Nfelo is an Elo based power ranking model for the NFL. The table above contains each team's current Elo rating along with a handful of additional measurements of performance like point differential and Expected Points Added (EPA) splits.

Elo is a rating system for predicting head-to-head competitions between opponents. Though originally created to measure chess players, it's since been adapted to measure a wide variety of competitions and sports.

All Elo systems start with an initial Elo value for each team (or player in the case of chess). Before each game, the Elo ratings of both teams are compared to create a prediction of the outcome. Once the game is played, the Elo model compares the actual result against its expectations, and updates the Elo ratings for each team according. Pretty simple, right?

In addition to the elegance in their simplicity, Elo rating systems also benefit from their ability to be extended and customized for the competitions they measure. This is exactly what nfelo does. It's Elo for the NFL, hence the name (NFL + Elo = nfelo).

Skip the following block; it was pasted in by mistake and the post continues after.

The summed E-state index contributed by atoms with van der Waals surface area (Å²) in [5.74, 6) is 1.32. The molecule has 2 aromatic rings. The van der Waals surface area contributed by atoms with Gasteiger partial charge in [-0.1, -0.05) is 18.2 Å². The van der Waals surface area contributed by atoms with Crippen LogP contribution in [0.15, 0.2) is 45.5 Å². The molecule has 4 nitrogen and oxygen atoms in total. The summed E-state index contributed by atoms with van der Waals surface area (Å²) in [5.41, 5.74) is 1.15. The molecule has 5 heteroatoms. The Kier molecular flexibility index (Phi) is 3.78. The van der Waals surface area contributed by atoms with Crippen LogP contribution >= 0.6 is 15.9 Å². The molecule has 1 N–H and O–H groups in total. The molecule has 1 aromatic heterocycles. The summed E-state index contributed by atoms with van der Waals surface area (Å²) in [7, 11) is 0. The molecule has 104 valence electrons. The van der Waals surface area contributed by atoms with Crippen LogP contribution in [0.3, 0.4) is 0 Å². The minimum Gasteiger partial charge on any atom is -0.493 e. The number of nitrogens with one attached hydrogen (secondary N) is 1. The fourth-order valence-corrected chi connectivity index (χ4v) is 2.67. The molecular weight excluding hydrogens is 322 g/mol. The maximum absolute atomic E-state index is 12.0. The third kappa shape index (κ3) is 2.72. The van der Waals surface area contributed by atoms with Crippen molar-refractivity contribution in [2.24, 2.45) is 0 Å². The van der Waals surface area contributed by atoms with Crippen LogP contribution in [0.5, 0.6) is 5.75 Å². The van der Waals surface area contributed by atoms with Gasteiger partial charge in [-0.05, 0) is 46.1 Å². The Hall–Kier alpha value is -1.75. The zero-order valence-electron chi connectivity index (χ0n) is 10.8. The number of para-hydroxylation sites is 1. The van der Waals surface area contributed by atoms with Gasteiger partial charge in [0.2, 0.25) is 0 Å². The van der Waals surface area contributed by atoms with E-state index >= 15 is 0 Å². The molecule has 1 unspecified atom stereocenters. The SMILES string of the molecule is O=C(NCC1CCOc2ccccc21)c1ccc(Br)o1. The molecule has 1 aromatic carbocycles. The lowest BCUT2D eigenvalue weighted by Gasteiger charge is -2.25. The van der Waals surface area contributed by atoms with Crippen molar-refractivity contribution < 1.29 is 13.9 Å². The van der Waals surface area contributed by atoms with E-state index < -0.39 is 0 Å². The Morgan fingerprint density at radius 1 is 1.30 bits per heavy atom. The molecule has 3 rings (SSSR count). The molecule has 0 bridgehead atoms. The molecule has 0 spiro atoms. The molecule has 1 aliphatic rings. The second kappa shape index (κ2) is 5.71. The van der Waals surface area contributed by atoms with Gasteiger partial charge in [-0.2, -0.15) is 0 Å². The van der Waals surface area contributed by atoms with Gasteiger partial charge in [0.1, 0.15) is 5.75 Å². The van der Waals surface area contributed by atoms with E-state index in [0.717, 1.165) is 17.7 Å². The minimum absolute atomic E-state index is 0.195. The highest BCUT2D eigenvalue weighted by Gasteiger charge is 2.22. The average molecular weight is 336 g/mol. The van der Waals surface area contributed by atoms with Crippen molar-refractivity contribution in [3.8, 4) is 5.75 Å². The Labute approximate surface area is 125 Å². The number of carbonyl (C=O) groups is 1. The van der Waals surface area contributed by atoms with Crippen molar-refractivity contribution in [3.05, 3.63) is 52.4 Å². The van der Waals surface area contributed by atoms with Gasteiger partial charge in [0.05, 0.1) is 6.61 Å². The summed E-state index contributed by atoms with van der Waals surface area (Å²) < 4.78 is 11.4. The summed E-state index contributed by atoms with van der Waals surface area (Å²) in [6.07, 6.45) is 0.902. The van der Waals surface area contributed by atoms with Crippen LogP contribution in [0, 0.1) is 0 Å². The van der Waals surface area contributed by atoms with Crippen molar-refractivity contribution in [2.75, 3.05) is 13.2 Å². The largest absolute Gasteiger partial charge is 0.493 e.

nfelo takes the core Elo framework and adds to it:

- Improved initial ratings derived from win total market signals.
- A custom model for Home Field Advantage (HFA) that uses historical
- A custom model for predicting a QB's performance.
- Smart market reversion logic that leverages the predictive power of Vegas spreads while preserving as much non-market signal as possible.
- Modifications to the core Elo variables to make the formula optimally responsive to weekly game results